First, consider your current status. You likely are an independent contractor or an employee (or hope to be one or the other).
- If you are an independent consultant, you work with a variety of clients and face a changing roster of projects on a regular basis. If you see yourself in a role that is evolving, if your client is likely to buy out others (or to be bought out), it could be worth exploring DITA. That way, if a new client asks, "Are you familiar with structured writing?" the experience of having learned about DITA can help secure a new contract.
- If you work for a company (as a writer), consider what your role may be internally 2 years or 5 years from now. Will it be the exact same position, with the same manager and coworkers, performing the same role? If so, then maybe DITA isn't worth exploring. If you have your niche carved out and are in a solid and stable work environment AND you love what you are doing, great! Stick with it. If you see yourself in a role that is evolving, if your company is likely to buy out others (or be bought out), or you expect that your job/manager/coworkers may change, it could be worth exploring DITA--even if it's just to have the jump if a new manager ever says "Are you familiar with structured writing?" The experience of having learned about DITA can help secure the role of 'expert' internally.
- If you work for a company (as a manager), then you likely have to face the question of "how can we do more, with less" and DITA may be the answer. You can effectively reuse content. From a phrase as small as a few words to entire topics, reuse is one of DITA's great strengths. You'll also end up with writers who create more consistent, more professional content. The speed with which you can convert materials (think single sourcing) or build a help system or convert legacy content to a new software tool will impress even the toughest skeptics. Finally, writers will be able to focus on what they do best: Writing! Instead of spending time planning to implement a full set of nested heading and bullet lists only to have it all change for another publication, writers can write. The layout and formatting is based on function and structure rather than writer effort. As a manager, you will see staff becoming more effective and doing what they were hired to do in the first place. And doing it well.
Second, DITA gives you access to ideas that are likely to be of great value regardless of the type of documents you create. Since DITA has an implied architecture and a set of logical rules beyond the structural rules, you gain a new view about how to write. DITA is topic based and really explores ideas that many writers may not have had a chance to explore in the past. Even if you don't use DITA, the ideas of topic-based writing and associated documentation planning should be of great benefit to you.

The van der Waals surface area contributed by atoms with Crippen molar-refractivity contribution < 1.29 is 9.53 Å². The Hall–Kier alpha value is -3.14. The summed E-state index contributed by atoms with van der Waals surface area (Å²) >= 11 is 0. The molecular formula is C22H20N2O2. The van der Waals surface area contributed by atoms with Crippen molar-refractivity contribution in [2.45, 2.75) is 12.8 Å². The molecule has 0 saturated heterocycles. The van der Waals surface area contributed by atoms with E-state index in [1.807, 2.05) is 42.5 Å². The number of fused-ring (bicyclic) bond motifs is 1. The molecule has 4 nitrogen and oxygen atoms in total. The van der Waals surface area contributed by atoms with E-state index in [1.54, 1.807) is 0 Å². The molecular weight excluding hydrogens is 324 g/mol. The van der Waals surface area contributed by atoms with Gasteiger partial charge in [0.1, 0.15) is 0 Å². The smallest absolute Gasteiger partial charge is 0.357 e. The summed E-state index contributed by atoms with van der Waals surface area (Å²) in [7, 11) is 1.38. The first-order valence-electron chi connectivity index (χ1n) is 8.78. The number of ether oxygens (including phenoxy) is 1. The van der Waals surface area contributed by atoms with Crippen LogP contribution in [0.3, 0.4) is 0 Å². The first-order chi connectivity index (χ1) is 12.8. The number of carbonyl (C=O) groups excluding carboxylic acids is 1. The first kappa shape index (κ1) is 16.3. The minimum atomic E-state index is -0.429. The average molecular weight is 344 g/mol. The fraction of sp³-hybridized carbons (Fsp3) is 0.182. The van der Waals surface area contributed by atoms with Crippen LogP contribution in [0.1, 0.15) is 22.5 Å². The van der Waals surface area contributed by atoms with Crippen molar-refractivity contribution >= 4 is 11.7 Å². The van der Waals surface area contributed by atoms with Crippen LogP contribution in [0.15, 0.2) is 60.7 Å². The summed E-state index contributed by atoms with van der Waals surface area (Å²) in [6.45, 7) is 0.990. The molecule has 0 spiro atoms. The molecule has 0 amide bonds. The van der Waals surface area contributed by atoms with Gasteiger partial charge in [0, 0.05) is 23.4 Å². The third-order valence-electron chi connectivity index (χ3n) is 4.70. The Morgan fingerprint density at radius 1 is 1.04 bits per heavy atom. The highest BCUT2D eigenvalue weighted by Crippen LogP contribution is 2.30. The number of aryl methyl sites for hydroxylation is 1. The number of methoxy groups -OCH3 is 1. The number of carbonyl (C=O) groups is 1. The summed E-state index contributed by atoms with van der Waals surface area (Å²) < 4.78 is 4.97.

Third idea to consider: DITA is pretty cutting-edge even now, but it's far more popular than a year or two or three ago. It's at a tipping point and the major tech comm tool vendors are getting serious about it. Most CMS tools support it right out of the box. Adobe, PTC (Arbortext) and JustSystems have put a lot of time and money into developing for it. It's built for help development, book publishing, translations, software and hardware documentation and more. There are many companies using it now, and many more coming on board. The more you know about it, the easier it is to be the evangelist within your organization and to be seen as the expert.
Fourth on the list is that you gain new expertise. As you begin to get more familiar with DITA and how you can work in a team environment, you become the local resource. If you do end up getting your company onboard the DITA bus, you are the one that people will depend on to make things happen. You are the expert and get sent to training, you travel to conferences, and you have more job security. The last person anyone wants to lose is the one who knows the inner workings of the entire system.
Finally, a fifth reason to explore DITA is that it gives you a chance to play with features that you don't even know about yet. Very neat content reuse, powerful map documents, the free DITA toolkit and more. As you get a chance to see and learn about DITA you expose your mind to new ideas. The ideas may not even be used in the context of DITA, but you get a chance to see how and why the minds at IBM developed a documentation architecture that is growing far beyond the initial scope of the project. The wide range of ideas can be applied to what you currently do to improve your documentation and improve the way that you write, the way that people read content, and even the way that information is exchanged--both inside your company and with partners.
By learning about DITA, you will increase your value within your company, your value to potential employers and clients, and your ability to improve current documentation. You'll learn new and interesting ways of working with software and become the recognized leader in the technology at work. You'll also learn about the technological side of the architecture. Attending the upcoming STC Chicago workshop is a great way to spend a day and you leave with new knowledge. Heck, if you luck out, you may even leave with swag from leading software vendors like Adobe. :)